The ideological rift between Indiana gubernatorial candidates U.S. Rep. Mike Pence, a Republican, and former Democratic state House Speaker John Gregg widened Tuesday as each appeared with his new running mate.
Moments after introducing his running mate, state Rep. Sue Ellspermann, at a Fort Wayne campaign stop, Pence highlighted his conservative stance on social issues by praising the Fort Wayne-South Bend Catholic diocese for taking on the Obama administration.
A host of Catholic groups across the country, including the Fort Wayne-South Bend diocese and the University of Notre Dame, sued Monday over a mandate requiring some faith-based organizations to cover birth control costs for employees.
“I strongly opposed Obamacare and government mandates associated with it,” Pence told The News-Sentinel. “I applaud the leaders of the Catholic Church for standing up for the religious liberties of all Americans.”
Meanwhile, Gregg announced Tuesday his choice of longtime state Sen. Vi Simpson, an abortion rights supporter and one of the General Assembly's most left-leaning politicians, as his running mate.
A message left for Gregg's campaign seeking comment was not immediately returned Tuesday.
Gregg has tried to paint himself as a moderate, no-nonsense Democrat who generally avoids polarizing social issues. But Pence, a conservative Christian, appears ready to dive into hot-button topics more than fellow Republican Gov. Mitch Daniels, who famously called for a “truce” on social issues.
Still, Pence on Tuesday described job creation as “job one” for his campaign. He deflected questions about his choice of a woman to run with him for lieutenant governor, instead touting Ellspermann’s business background.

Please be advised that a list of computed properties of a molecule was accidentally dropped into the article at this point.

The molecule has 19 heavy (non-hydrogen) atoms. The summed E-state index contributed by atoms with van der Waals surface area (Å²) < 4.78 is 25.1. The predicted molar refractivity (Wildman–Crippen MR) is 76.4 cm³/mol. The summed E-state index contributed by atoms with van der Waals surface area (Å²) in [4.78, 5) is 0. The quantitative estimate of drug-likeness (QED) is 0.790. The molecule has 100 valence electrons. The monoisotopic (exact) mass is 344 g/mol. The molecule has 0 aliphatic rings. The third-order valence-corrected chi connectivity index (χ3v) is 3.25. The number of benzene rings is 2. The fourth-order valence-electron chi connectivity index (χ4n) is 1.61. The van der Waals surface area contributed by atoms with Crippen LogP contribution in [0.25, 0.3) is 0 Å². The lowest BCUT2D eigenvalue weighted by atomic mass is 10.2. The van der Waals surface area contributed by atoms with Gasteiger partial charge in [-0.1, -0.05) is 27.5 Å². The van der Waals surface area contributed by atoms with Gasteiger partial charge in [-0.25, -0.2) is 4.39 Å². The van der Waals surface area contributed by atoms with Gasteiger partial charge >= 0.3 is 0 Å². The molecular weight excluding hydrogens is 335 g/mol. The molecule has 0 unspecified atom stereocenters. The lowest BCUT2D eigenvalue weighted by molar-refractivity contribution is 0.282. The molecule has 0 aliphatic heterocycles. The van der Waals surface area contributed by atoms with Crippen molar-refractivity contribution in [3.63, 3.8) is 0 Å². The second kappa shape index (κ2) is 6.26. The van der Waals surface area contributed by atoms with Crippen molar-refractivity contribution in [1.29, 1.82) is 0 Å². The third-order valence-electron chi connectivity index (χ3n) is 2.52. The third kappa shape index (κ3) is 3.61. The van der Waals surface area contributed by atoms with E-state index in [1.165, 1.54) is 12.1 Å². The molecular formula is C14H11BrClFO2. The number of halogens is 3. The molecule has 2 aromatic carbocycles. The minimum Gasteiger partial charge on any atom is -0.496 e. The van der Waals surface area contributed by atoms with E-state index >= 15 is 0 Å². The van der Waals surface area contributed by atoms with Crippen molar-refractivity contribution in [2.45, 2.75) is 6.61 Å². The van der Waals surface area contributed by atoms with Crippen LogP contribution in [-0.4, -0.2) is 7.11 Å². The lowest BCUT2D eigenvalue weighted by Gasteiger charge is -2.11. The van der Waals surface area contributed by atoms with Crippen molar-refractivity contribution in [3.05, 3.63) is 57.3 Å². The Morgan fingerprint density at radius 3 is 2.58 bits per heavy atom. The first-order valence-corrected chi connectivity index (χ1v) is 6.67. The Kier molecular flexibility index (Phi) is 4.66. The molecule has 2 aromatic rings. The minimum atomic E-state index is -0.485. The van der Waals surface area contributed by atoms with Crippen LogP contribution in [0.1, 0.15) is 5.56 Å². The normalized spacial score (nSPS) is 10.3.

“At the end of the day, I just looked at her qualifications and her experience,” Pence said.
Ellspermann has run the University of Southern Indiana’s Center for Applied Research, which focuses on helping businesses, and previously did business consulting work. Pence said the two would start revealing detailed job-creation packages “in the next couple of weeks.”
“There’s been policy teams at work for a long time, and I look forward to joining that process. Stay tuned,” Ellspermann said. Pence said their job-creation plan would focus on tax relief, adding that he would like to give some of the state’s surplus back to taxpayers.
Former Fort Wayne mayoral candidate Paula Hughes introduced Pence to supporters Tuesday in a hangar at Fort Wayne International Airport. She said she was “thrilled” with Ellspermann’s selection as Pence’s running mate.
“I think it is smart to involve smart people in a campaign,” Hughes said. “The fact that she is a woman is secondary.”